Paying in cash has long been a normality in Australia and is still a preferred method of payment for some. However, the impact of COVID-19 has caused people to reconsider the role of bank notes, with data showing a decline in the use of cash across the country. In fact, according to the Australian Banking Association (ABA), cash withdrawals fell 10 percent over 2020, while the use of debit cards sharply rose 17 percent over the same period.
According to the latest Global Payments Report by FIS, Australia will be mostly cashless within a few by 2024, with the research projecting that only 2% of transactions made in Australia will be made with cash. But what does this mean for foodservice? Well, one thing venues could begin to consider is the possibility of going cashless. Many venues experienced what it was like to run a cashless operation during the peak of the pandemic, with some choosing to remain using this model.
Are cashless venues the future of foodservice, and if so, what will they look like? Here is where we are at with cashless venues:
1. Cashless met with controversy in the US
It seems that limiting people to debit or digital purposes has people divided, with concerns from elected officials in the US that such eateries discriminated against poorer customers. Following a wave of cashless restaurants popping up across New York, the US state’s city council opted to ban cashless restaurants all together.
2. Businesses hold the power
If you’re wondering when you’re allowed to go cashless, the answer is now. The Currency Act 1956 (Cth) says that notes and coins remain legal tender, but this does not mean that they have to be used in a transaction. When a consumer buys an item or product from a business, they’re entering into a contract for the sale of goods. It’s up to businesses to determine the method of payment for these goods.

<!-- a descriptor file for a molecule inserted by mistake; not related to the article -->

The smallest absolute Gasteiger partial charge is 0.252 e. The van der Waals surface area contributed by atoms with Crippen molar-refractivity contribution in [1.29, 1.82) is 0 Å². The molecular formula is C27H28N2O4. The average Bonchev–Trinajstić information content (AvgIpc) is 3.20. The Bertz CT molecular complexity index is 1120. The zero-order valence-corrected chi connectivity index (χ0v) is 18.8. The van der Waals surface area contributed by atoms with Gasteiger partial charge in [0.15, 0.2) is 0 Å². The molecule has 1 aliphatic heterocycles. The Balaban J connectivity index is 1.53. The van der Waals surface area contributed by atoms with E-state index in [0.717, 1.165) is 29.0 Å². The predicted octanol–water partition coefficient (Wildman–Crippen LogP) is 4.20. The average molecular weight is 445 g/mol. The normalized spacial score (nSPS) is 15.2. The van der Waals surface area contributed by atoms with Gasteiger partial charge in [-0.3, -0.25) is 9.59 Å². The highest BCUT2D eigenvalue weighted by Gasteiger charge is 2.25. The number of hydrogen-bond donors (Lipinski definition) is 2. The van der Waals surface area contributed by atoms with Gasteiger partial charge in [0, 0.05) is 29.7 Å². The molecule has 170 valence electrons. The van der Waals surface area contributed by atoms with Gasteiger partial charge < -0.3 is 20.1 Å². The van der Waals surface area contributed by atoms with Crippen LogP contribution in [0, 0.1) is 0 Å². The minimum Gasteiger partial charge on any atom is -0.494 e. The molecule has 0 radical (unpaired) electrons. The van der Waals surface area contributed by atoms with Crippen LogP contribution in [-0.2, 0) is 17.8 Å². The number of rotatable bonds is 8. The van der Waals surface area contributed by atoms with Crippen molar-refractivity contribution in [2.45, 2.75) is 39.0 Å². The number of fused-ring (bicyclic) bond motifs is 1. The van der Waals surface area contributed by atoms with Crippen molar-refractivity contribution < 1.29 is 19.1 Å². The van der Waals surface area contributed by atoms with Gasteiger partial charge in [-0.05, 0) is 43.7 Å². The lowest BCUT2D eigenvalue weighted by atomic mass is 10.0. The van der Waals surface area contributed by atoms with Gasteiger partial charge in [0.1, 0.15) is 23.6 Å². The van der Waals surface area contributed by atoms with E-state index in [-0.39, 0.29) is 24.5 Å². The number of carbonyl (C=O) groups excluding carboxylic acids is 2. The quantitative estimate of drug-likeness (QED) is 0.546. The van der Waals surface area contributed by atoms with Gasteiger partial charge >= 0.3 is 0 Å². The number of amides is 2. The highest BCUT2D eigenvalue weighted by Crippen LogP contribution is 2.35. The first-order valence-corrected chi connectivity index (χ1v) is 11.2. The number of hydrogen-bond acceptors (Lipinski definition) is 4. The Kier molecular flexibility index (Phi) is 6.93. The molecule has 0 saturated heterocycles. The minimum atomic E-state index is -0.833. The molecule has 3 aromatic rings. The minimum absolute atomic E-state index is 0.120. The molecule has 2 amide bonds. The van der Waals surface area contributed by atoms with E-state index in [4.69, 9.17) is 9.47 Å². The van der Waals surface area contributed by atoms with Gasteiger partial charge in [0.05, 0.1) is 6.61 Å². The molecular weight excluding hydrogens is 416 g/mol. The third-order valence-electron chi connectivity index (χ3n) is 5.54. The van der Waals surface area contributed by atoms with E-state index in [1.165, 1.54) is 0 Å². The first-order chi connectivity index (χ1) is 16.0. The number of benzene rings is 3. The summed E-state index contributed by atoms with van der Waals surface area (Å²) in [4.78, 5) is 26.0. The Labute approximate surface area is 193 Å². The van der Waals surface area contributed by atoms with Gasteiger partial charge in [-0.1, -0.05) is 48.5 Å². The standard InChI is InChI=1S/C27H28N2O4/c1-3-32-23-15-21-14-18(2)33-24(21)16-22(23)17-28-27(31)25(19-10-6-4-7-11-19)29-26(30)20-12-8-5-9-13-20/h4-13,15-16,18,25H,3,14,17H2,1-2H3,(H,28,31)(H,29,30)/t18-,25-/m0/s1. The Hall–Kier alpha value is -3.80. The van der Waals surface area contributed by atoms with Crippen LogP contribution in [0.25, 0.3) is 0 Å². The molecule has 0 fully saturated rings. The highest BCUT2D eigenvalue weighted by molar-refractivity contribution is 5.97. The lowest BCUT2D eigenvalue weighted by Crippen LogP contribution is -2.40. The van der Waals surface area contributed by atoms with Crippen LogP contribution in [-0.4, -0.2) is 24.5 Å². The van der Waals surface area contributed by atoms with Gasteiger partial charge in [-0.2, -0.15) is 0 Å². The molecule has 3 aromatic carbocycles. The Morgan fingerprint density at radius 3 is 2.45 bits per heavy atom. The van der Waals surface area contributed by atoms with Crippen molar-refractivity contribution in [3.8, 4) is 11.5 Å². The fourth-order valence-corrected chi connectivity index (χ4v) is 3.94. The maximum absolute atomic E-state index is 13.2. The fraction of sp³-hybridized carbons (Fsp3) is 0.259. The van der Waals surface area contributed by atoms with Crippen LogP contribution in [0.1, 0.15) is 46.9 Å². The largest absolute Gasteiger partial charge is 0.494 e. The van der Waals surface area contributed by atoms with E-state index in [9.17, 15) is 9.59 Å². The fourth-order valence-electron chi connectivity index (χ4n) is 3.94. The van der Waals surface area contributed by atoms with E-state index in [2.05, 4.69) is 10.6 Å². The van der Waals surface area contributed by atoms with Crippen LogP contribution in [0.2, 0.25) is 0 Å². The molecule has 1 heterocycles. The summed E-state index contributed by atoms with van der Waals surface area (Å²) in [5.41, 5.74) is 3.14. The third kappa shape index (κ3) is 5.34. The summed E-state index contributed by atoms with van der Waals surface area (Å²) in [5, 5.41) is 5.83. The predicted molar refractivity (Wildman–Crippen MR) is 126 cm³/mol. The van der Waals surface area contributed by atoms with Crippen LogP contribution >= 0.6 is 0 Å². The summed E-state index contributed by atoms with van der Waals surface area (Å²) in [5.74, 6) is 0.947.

3. A range of foodservice businesses going cashless
It’s not just restaurants and bars that are going cashless, there are other areas of foodservice adopting the model as well for a variety of reasons. Public events such as Fringe Festival utilized cashless venues, while Crown Resorts Casinos are currently considering a switch to cashless gaming to in an attempt to tackle money-laundering.
4. Sweden’s experience suggests the elderly could suffer
Sweden was quick to become a cashless society, to the point where panhandlers can now take a mobile payment. The move however has been met with some criticism, with Swedes becoming increasingly concerned that the elderly being left behind by businesses switching to cashless.
5. Communication is key
If you’re planning to switch to cashless, it’s extremely important that you communicate this with your customers. The situation can become very awkward if it comes time to pay for a patron and if they have only got cash. You could warn them with signage, a message from your maitre d or even a message to their inbox (if you’ve built yourself a database).